In deductive research, a HYPOTHESIS is necessary. It is focused statement which predicts an answer to your research question. It is based on the findings of previous research (gained from your review of the literature) and perhaps your previous experience with the subject.The ultimate objective of deductive research is to decide whether to accept or reject the hypothesis as stated. When formulating research methods (subjects, data collection instruments, etc.), wise researchers are guided by their hypothesis. In this way, the hypothesis gives direction and focus to the research.

Here is a sample HYPOTHESIS:

The "Bowen technique" will significantly improve intermediate-level, college-age ESL students' accuracy when pronouncing voiced and voiceless consonants and tense and lax vowels.

Sometimes researchers choose to state their hypothesis in "null" form. This may seem to run counter to what the researchers really expect, but it is a cautious way to operate. When (and only when) this null hypothesis is disproved or falsified, the researcher may then accept a logically "alternate" hypothesis. This is similar to the procedure used in courts of law. If a person accused of a crime is not shown to be guilty, then it is concluded that he/she is innocent.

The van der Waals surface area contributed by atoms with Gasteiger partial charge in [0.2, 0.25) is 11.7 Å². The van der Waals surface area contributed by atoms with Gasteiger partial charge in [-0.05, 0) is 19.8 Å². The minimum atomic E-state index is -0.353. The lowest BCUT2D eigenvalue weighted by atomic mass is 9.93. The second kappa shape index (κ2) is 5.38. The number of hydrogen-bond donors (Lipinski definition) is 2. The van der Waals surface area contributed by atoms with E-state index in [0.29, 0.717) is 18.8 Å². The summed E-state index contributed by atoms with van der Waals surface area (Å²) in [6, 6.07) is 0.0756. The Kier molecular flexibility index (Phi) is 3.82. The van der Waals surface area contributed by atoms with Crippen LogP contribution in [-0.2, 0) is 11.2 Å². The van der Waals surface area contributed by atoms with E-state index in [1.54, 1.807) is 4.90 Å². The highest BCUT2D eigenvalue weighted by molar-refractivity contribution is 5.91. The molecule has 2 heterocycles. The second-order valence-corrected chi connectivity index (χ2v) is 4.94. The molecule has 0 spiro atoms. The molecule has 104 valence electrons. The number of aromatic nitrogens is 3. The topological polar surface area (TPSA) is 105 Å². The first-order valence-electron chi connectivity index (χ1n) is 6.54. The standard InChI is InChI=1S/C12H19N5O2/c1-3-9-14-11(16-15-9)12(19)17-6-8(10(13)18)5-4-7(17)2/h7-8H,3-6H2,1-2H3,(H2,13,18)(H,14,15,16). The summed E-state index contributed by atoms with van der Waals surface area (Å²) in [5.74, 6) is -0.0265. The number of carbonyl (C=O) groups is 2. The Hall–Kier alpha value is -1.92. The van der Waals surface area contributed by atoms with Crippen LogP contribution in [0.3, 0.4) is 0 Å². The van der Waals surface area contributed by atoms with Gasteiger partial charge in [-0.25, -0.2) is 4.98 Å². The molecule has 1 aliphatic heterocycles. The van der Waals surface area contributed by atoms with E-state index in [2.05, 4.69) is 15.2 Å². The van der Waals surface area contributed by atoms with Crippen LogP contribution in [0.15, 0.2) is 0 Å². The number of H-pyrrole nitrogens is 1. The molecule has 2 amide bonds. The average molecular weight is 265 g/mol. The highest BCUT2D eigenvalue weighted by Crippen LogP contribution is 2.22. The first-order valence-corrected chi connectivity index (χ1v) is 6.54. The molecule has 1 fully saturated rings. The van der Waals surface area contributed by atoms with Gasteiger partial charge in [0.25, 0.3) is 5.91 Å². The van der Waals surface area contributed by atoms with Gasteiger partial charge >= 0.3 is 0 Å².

Here is a sample NULL HYPOTHESIS:

The Bowen technique will have no significant effect on learners' pronunciation.

In heuristic research, a hypothesis is not necessary. This type of research employs a "discovery approach." In spite of the fact that this type of research does not use a formal hypothesis, focus and structure is still critical. If the research question is too general, the search to find an answer to it may be futile or fruitless. Therefore, after reviewing the relevant literature, the researcher may arrive at a FOCUSED RESEARCH QUESTION.


Is a contrastive presentation (showing both native and target cultures) more effective than a non-contrastive presentation (showing only the target culture) in helping students understand the target culture?